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 Math Help > Basic Algebra > Polynomial > Rational Root

Theorem: Rational roots of a monic polynomial with integer coefficients are inetegers.

Let f(x) be a monic polynomial given by

f(x) = a0 + a1x + a2x2 + a3x3 + ... + an-1xn-1 + xn.

If ξ is a rational root of the equation f(x)=0, then ξ is an integer.

Proof: If a0=0, then 0 is a root of f, which satisfies this theorem.  In that case, f(x) = x·g(x), where g(x), given by

g(x) = a1 + a2x + a3x2 + ... + an-1xn- + xn-1,

has all the same roots as f(x) except possibly 0.  If a1=0, then the process can be repeated, stripping off zero-roots, until we find a constant term not equal to zero.

Now we assume a0 ≠ 0.  The root, ξ, is rational, so we can let ξ=r/s, where GCD(r,s)=1.  Substituting this root in place of x, and multiplying through by sn,

a0sn + a1rsn-1 + a2r2sn-2 + ... + an-1rn-1s + rn = 0

For an arbitrary prime, p, if s were divisible by p, then every term except possibly rn would be divisible by p, so rn would have to be divisible by p as well.  Hence p|r, contradicting GCD(r,s)=1, and so the theorem is proved.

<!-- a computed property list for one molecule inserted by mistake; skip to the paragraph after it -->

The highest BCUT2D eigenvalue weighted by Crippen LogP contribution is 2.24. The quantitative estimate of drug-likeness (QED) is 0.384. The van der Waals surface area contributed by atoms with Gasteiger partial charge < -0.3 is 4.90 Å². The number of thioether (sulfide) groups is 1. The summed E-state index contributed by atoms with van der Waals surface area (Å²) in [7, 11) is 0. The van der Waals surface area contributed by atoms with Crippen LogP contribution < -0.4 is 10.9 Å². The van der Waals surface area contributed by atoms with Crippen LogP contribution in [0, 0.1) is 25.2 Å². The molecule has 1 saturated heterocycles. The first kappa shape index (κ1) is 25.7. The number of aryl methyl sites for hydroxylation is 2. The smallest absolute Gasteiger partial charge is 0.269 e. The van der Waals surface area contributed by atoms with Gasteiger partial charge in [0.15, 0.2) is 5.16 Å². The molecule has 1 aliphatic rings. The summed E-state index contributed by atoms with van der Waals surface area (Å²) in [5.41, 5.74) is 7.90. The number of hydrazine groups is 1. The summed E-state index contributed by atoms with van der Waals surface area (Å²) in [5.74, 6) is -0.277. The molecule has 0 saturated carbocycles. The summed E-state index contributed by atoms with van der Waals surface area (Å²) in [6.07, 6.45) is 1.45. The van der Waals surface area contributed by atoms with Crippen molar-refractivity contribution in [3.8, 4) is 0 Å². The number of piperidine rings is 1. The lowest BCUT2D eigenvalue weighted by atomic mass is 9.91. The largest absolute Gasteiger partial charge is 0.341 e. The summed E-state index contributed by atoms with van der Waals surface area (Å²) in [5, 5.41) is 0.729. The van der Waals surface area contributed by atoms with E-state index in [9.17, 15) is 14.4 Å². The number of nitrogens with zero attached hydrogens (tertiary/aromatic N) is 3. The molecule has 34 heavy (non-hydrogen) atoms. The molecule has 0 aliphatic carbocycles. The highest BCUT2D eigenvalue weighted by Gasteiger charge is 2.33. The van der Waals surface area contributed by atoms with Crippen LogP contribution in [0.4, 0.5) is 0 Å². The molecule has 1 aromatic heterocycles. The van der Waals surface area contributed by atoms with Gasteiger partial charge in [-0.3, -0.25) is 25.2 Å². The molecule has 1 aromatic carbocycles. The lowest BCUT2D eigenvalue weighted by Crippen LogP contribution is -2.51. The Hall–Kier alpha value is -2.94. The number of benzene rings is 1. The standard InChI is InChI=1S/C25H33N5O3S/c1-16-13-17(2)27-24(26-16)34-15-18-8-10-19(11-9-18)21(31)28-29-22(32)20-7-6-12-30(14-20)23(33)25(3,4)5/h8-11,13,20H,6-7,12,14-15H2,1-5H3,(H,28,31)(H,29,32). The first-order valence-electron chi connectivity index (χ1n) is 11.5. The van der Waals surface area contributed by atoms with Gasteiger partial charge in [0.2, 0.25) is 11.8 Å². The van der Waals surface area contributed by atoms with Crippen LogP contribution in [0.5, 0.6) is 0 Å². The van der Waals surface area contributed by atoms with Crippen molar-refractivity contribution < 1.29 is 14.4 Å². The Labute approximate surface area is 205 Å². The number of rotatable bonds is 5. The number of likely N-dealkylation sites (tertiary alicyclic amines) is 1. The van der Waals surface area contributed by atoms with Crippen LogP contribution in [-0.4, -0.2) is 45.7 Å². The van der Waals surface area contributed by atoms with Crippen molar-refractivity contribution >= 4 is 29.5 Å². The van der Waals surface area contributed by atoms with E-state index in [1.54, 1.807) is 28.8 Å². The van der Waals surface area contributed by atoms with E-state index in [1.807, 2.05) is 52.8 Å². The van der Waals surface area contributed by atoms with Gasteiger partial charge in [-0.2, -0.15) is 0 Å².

### Application of Rational Root Theorem

Theorem: If n and N are natural numbers, and if N is not the nth power of a natural number, then the nth root of N is irrational.

Proof: The nth root of N is a root of the polynomial,

f(x) = xn − N

Suppose for contradiction that ξ is a rational root of f.  The rational root theorem tells us that ξ is a an integer, which means N = ξn , a contradiction.

### Related pages in this website

Synthetic Division

Polynomial Division

Polynomial Remainder Theorem

Formal Power Series

Generating Function

The webmaster and author of this Math Help site is Graeme McRae.